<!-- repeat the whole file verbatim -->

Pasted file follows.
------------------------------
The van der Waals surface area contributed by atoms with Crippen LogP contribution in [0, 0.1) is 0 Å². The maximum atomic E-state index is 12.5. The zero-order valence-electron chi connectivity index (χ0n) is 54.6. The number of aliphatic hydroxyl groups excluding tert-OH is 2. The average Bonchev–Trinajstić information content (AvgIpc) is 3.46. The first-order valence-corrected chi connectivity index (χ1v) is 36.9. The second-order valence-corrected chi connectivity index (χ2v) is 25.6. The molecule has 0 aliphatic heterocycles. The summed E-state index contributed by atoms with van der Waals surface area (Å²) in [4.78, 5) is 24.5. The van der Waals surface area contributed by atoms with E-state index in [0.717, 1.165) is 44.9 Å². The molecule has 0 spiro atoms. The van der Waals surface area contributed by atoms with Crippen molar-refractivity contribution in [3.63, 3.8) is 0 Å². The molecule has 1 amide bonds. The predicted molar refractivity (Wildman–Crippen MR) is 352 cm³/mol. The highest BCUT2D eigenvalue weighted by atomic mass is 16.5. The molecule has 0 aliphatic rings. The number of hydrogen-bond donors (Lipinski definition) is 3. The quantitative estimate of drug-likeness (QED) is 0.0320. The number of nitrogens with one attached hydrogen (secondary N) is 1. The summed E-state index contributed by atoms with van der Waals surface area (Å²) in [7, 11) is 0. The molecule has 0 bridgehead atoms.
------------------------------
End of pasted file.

The van der Waals surface area contributed by atoms with Crippen LogP contribution in [0, 0.1) is 0 Å². The maximum atomic E-state index is 12.5. The zero-order valence-electron chi connectivity index (χ0n) is 54.6. The number of aliphatic hydroxyl groups excluding tert-OH is 2. The average Bonchev–Trinajstić information content (AvgIpc) is 3.46. The first-order valence-corrected chi connectivity index (χ1v) is 36.9. The second-order valence-corrected chi connectivity index (χ2v) is 25.6. The molecule has 0 aliphatic heterocycles. The summed E-state index contributed by atoms with van der Waals surface area (Å²) in [4.78, 5) is 24.5. The van der Waals surface area contributed by atoms with E-state index in [0.717, 1.165) is 44.9 Å². The molecule has 0 spiro atoms. The van der Waals surface area contributed by atoms with Crippen molar-refractivity contribution in [3.63, 3.8) is 0 Å². The molecule has 1 amide bonds. The predicted molar refractivity (Wildman–Crippen MR) is 352 cm³/mol. The highest BCUT2D eigenvalue weighted by atomic mass is 16.5. The molecule has 0 aliphatic rings. The number of hydrogen-bond donors (Lipinski definition) is 3. The quantitative estimate of drug-likeness (QED) is 0.0320. The number of nitrogens with one attached hydrogen (secondary N) is 1. The summed E-state index contributed by atoms with van der Waals surface area (Å²) in [7, 11) is 0. The molecule has 0 bridgehead atoms.